Q & A: Cock-Beading on Drawer Fronts

Q & A: Cock-Beading on Drawer Fronts

Q:

I have plans for a Queen Anne highboy
in which the drawer beads are
applied as separate strips to the edges of
the drawer front. How is this done without
creating a problem with cross grain
movement?

A:

Some techniques common to the
18th century, like cock-beading on
drawer fronts, seem daring or even reckless
to us today. But keep in mind that
18th-century furniture wasn’t built with
20th-century central heating in mind.
The dry air created by central heating
has ruined many a fine antique. But
take heart, if they could do it, you can do
it too!

Here are some things you can do to
minimize problems and still remain
true to the construction techniques of
the period: Select straight-grained wood
for the front, back and sides of your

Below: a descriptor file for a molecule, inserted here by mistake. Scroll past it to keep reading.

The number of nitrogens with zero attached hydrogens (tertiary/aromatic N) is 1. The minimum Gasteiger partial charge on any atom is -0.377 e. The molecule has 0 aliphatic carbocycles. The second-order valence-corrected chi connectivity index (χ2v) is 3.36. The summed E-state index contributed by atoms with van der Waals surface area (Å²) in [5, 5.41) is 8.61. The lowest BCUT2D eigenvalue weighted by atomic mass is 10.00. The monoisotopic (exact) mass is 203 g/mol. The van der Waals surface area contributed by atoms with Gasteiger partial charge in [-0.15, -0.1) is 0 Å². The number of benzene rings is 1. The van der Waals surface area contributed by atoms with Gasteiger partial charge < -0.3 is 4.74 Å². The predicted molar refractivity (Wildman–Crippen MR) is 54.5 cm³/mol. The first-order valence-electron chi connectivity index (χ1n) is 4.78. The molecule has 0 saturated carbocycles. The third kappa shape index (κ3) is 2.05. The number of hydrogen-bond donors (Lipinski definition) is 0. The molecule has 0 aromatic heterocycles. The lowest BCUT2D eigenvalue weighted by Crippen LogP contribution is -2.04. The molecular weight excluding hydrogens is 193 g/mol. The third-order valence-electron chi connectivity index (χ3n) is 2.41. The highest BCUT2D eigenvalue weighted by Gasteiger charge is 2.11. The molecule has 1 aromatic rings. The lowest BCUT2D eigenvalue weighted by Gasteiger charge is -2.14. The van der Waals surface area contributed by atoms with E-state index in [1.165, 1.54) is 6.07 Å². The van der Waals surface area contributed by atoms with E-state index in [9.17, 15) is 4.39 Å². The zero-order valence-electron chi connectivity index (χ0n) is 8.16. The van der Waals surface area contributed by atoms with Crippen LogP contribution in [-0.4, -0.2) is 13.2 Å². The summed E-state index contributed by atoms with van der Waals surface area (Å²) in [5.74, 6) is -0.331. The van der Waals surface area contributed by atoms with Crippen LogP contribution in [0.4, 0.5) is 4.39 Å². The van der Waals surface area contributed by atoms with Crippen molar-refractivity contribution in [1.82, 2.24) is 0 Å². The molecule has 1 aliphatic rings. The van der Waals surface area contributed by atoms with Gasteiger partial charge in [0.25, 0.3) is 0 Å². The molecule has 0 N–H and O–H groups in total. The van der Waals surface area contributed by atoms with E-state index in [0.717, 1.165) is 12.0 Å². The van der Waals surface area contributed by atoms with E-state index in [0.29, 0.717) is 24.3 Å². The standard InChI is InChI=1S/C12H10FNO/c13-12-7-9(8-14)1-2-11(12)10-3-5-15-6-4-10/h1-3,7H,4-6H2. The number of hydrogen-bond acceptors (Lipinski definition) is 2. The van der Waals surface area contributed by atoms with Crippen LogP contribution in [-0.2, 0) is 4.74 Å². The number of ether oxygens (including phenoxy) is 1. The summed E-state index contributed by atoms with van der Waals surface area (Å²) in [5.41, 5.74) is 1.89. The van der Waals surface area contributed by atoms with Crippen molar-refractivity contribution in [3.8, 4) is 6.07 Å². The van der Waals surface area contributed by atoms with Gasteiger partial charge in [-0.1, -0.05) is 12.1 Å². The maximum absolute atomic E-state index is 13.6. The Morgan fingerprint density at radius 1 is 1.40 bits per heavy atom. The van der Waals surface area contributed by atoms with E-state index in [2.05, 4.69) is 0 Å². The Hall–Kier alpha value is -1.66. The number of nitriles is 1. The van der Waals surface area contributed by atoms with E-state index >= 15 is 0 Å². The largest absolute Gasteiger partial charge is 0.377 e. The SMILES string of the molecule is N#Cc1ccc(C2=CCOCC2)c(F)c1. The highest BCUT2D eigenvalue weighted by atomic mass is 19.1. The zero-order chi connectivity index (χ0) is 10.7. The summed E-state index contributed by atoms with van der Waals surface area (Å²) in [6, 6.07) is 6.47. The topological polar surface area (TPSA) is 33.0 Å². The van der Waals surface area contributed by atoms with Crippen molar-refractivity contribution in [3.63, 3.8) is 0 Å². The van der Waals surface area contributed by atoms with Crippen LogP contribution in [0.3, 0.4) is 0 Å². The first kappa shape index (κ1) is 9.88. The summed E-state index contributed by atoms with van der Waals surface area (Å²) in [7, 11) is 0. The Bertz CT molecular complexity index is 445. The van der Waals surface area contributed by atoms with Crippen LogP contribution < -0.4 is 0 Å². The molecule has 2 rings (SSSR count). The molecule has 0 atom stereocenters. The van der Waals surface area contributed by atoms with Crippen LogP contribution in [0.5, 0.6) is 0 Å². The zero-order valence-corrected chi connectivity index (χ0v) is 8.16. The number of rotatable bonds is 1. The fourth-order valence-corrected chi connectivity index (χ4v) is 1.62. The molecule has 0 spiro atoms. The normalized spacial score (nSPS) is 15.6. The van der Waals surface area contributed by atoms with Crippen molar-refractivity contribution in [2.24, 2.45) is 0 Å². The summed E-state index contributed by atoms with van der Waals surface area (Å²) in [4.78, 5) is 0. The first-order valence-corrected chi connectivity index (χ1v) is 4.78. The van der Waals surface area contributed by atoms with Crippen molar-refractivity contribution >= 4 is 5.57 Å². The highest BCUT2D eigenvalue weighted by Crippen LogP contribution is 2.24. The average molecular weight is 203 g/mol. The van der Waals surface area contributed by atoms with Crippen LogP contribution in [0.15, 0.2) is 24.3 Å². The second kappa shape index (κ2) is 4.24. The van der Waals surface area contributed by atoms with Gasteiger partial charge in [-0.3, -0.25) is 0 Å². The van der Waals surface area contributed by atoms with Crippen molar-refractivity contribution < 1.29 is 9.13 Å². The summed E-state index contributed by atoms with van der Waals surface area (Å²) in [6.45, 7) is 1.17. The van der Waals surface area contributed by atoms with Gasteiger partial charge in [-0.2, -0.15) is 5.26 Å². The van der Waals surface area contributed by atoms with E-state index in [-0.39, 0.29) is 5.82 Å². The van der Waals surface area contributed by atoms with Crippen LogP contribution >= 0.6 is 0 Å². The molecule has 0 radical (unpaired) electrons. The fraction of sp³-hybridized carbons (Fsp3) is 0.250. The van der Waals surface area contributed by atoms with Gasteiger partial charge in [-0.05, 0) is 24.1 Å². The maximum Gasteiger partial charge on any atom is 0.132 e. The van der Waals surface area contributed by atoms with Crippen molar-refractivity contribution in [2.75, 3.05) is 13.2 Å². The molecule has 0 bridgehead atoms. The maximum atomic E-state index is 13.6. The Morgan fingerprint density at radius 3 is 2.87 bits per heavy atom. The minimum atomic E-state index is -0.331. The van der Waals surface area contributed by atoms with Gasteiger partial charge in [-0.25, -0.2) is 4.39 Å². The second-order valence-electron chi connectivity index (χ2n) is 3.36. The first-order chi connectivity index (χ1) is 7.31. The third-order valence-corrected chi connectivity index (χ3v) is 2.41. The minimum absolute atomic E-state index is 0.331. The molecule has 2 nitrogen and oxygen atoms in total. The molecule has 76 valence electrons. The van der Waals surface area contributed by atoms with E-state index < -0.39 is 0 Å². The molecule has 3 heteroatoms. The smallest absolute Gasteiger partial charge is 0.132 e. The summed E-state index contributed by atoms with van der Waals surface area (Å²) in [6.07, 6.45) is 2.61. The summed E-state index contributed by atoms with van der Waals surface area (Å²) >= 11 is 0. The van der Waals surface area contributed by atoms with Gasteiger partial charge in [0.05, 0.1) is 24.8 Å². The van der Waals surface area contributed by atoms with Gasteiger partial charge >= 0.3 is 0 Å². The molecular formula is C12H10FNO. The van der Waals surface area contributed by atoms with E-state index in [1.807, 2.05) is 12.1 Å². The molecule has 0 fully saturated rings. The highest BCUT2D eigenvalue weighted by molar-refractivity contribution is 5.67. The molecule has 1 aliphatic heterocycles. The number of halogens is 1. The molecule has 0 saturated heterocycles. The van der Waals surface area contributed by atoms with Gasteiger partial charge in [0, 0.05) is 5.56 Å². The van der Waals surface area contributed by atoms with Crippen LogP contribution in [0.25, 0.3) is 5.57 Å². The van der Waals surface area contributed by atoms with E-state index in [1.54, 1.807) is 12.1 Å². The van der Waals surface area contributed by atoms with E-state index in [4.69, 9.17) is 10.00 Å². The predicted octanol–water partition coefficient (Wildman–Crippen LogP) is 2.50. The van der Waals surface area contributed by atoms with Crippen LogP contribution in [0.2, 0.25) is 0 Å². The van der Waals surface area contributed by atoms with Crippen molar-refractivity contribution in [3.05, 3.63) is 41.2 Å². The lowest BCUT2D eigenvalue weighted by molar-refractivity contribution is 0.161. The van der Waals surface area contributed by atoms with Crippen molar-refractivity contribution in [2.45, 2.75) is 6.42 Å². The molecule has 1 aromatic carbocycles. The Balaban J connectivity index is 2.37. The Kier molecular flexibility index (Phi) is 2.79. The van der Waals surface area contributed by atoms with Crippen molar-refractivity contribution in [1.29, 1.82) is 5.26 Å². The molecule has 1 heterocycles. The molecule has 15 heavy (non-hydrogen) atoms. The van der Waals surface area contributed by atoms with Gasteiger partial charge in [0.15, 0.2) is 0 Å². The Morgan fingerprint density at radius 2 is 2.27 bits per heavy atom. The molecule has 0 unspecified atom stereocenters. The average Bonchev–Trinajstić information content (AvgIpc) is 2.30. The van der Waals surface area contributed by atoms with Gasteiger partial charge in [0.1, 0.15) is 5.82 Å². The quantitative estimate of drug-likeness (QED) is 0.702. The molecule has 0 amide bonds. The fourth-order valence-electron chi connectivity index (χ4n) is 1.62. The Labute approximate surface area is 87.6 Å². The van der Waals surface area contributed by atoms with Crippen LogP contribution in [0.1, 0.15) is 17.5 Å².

drawers (look for rift to quartersawn
boards). The deepest drawers in your
highboy (7 in.) will exhibit negligible shrinkage in quarter- or rift sawn boards.
Finally, if possible, add some humidity
to the air where the piece will be displayed
during dry months.

Here’s how cock-beading was made
and applied in the 18th century, according
to Gene Landon who builds authentic
reproduction furniture in
Motoursville, Penn.: The bead itself
would have been made with a
3⁄16-in. side-bead plane and
then cut away to yield a 1⁄8-in.
bead. The rabbet in the
drawer front was cut with a
plow plane and finished with
a shoulder-side rabbet plane.

The bead was then mitered
to fit and glued onto the
drawer. The bead on the sides
of the drawer (where the end
grain to long grain problem arises) was also fastened with toothpick-
size wooden pegs. The pegs help to
reinforce what would otherwise be a
weak glue joint while allowing the
drawer side to be planed for final fitting.

This story originally appeared in American Woodworker October 1999, issue #75.

October 1999, issue #75

Purchase this back issue.